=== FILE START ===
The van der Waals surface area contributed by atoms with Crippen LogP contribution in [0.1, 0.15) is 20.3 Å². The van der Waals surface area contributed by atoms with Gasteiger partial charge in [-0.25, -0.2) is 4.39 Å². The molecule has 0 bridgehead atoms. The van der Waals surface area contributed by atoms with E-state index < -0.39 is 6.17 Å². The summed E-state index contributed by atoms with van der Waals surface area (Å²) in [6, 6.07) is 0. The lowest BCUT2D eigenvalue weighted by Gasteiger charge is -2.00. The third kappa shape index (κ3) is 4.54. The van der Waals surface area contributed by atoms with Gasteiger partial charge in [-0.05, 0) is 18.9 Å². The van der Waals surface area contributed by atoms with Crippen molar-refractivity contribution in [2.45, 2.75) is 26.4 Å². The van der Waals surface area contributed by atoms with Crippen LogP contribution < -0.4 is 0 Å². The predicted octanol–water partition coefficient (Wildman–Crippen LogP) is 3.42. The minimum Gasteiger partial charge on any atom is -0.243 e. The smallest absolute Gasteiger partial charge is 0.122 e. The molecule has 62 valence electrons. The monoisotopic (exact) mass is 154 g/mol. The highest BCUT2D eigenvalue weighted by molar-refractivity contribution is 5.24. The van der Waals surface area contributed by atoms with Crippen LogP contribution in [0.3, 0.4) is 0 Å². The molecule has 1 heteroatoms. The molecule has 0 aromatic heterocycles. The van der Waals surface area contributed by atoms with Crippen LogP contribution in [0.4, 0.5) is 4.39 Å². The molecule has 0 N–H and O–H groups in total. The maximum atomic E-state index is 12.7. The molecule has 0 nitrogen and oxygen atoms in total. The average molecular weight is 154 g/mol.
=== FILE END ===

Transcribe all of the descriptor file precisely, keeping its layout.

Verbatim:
The van der Waals surface area contributed by atoms with Crippen LogP contribution in [0.1, 0.15) is 20.3 Å². The van der Waals surface area contributed by atoms with Gasteiger partial charge in [-0.25, -0.2) is 4.39 Å². The molecule has 0 bridgehead atoms. The van der Waals surface area contributed by atoms with E-state index < -0.39 is 6.17 Å². The summed E-state index contributed by atoms with van der Waals surface area (Å²) in [6, 6.07) is 0. The lowest BCUT2D eigenvalue weighted by Gasteiger charge is -2.00. The third kappa shape index (κ3) is 4.54. The van der Waals surface area contributed by atoms with Gasteiger partial charge in [-0.05, 0) is 18.9 Å². The van der Waals surface area contributed by atoms with Crippen molar-refractivity contribution in [2.45, 2.75) is 26.4 Å². The van der Waals surface area contributed by atoms with Crippen LogP contribution < -0.4 is 0 Å². The predicted octanol–water partition coefficient (Wildman–Crippen LogP) is 3.42. The minimum Gasteiger partial charge on any atom is -0.243 e. The smallest absolute Gasteiger partial charge is 0.122 e. The molecule has 62 valence electrons. The monoisotopic (exact) mass is 154 g/mol. The highest BCUT2D eigenvalue weighted by molar-refractivity contribution is 5.24. The van der Waals surface area contributed by atoms with Crippen LogP contribution in [0.3, 0.4) is 0 Å². The molecule has 1 heteroatoms. The molecule has 0 aromatic heterocycles. The van der Waals surface area contributed by atoms with Crippen LogP contribution in [0.4, 0.5) is 4.39 Å². The molecule has 0 N–H and O–H groups in total. The maximum atomic E-state index is 12.7. The molecule has 0 nitrogen and oxygen atoms in total. The average molecular weight is 154 g/mol.